3407
3407
A LARGE CARVED RED OVERLAY GLASS VASE
QING DYNASTY, 18TH CENTURY
Estimate
4,000,0005,000,000
JUMP TO LOT
3407
A LARGE CARVED RED OVERLAY GLASS VASE
QING DYNASTY, 18TH CENTURY
Estimate
4,000,0005,000,000
JUMP TO LOT

Details & Cataloguing

Gems of Chinese Art – The Speelman Collection II

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Hong Kong

A LARGE CARVED RED OVERLAY GLASS VASE
QING DYNASTY, 18TH CENTURY
with a tall ovoid body rising to a broad angular shoulder surmounted by a cylindrical neck, superbly carved through the rich red overlay to the snowflake white ground, the body divided into three main registers of continuous figural scenes, each dramatically rendered with elaborately dressed figures, some portrayed riding astride a horse and others with attendants holding large plantain leaf fans, all below a band of four cartouches bordering the slanted shoulder, each decorated with pavilions and architectural elements amidst lush vegetation and rockwork, the cylindrical neck with a frieze depicting jagged rockwork and bamboo shoots, further adorned with a millet stalk, all between red bands encircling the rim and base
39 cm, 15 1/4  in.
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Provenance

Collection of Alfred Speelman (1907-2004), acquired in the 1930s.

Catalogue Note

Striking for its monumental size, it is extremely rare to find glass of such proportions and the present vase must have been a formidable task for the glassmaker to blow successfully and subsequently overlay with the red layer. The carver draws attention to this remarkable feat by retaining as much of the red glass as possible and reserving the crackled white ground for the upper and lowermost bands, thus further imbuing the piece with a sense of luxury.

In its exceptional quality and craftsmanship, this vase was clearly related to the glass ware produced in the Glass House in the Forbidden City under the Qianlong Emperor. The glass workshop was established in 1696 under the jurisdiction of the Zaobanchu and supervised by Kilian Stumpf, a Jesuit missionary with the scientific skills of glassmaking. He is also said to have introduced the art of glassmaking to the court and hired two French Jesuit glassmakers, Vilatte and d’Andigne, along with a few talented Chinese artisans from Yanshen and Guangzhou to work in the Glass House. By Qianlong’s reign glassmaking in China had reached its zenith, particularly with the help of two further Jesuit missionaries, Gabriel-Leonard de Brossard and Pierre d’Incarville, who introduced new designs and successfully produced glass types previously unseen. Palace records show that the Qianlong Emperor was very particular about the standard of glass produced in the workshop, rewarding various officials responsible for the wares when pleased and imposing harsh penalties when displeased (see Emily B. Curtis, ‘Qing Glassmaking. The Jesuit Workshop on Canchikou’, Lustre of Autumn Winter, Beijing, 2004, p. 98).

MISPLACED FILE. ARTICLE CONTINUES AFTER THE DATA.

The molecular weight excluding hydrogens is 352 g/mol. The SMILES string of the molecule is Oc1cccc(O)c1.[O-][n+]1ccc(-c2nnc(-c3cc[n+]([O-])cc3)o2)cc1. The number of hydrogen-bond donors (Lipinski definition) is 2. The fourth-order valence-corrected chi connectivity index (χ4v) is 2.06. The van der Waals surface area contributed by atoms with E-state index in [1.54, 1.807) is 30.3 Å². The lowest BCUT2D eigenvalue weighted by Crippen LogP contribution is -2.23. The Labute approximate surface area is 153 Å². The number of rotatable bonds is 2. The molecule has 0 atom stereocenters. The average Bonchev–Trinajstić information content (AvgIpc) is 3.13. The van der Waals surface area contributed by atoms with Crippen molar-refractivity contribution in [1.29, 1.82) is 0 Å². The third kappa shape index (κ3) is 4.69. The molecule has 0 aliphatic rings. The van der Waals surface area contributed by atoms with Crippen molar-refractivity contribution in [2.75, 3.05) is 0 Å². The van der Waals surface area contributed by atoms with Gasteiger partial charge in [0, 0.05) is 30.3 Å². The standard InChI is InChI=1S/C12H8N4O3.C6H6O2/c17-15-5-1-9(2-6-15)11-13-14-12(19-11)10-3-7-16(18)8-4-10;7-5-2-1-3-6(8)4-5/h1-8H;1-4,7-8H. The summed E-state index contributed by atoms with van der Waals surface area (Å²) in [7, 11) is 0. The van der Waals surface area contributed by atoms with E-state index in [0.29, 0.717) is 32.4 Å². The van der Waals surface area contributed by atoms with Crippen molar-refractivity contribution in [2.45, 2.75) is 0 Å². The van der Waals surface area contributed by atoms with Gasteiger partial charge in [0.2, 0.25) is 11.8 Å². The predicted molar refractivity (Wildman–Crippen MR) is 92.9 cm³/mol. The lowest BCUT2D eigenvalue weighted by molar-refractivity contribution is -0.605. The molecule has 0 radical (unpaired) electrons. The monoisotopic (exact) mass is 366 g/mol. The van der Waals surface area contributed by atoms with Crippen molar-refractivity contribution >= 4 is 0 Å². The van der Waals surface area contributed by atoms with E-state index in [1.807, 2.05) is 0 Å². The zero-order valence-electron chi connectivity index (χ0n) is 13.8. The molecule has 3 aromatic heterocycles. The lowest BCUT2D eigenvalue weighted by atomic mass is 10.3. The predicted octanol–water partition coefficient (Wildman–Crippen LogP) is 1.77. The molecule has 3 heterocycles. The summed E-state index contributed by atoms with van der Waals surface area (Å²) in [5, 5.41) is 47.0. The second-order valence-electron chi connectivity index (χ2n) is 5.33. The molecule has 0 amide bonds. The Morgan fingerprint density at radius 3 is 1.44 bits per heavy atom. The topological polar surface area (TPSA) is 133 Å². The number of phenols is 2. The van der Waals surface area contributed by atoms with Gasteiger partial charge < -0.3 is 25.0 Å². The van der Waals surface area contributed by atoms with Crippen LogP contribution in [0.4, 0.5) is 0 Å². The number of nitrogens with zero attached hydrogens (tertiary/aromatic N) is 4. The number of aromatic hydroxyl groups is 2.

Although the technique of overlaying (also known as Peking glass) started in the Kangxi period and continued into the Yongzheng reign, only a few pieces from these periods are registered in the imperial archives. It was only with the advent of the Qianlong reign that more glass wares in this decorative style, with its rich sculptural effects, came into prominence. Compare vases with a similar snowflake ground and carved ruby-red overlay, but of much smaller size, such as a jar and cover, with a Qianlong reign mark and of the period, rendered with figures around a pavilion surrounded by trees, from the collections of Harris Hammond, Allen J. Mercher, Walter F Smith Jr, W. Henrich, and Professor P.H. and Mrs T. Plesch, sold in 1957, 1968, and most recently in these rooms, 2nd May 1995, lot 202; and another sold in our London rooms, 20th June 2001, lot 111. See also a pair of bottle vases, carved with immortals amongst rocks and pine trees, with Qianlong reign marks but attributed to the 18th/19th century, included in the exhibition Elegance and Radiance, The Art Museum, The Chinese University of Hong Kong, Hong Kong, 2000, pl. 111.

In form and decoration the present vase closely follows Kangxi figural rouleau vases, although each section has been attractively separated with carved bamboo-form borders, creating a sense of unity overall by echoing the decoration at the neck. The interaction between ceramics and glass resulted in fruitful experimentation throughout the Qing period. For example, Longquan celadon ware provided sources for glass shapes while the colour, which also referenced jade, provided inspiration for monochrome opaque glass. The present vase reveals its roots in copper and iron-red decorated porcelain.

Gems of Chinese Art – The Speelman Collection II

|
Hong Kong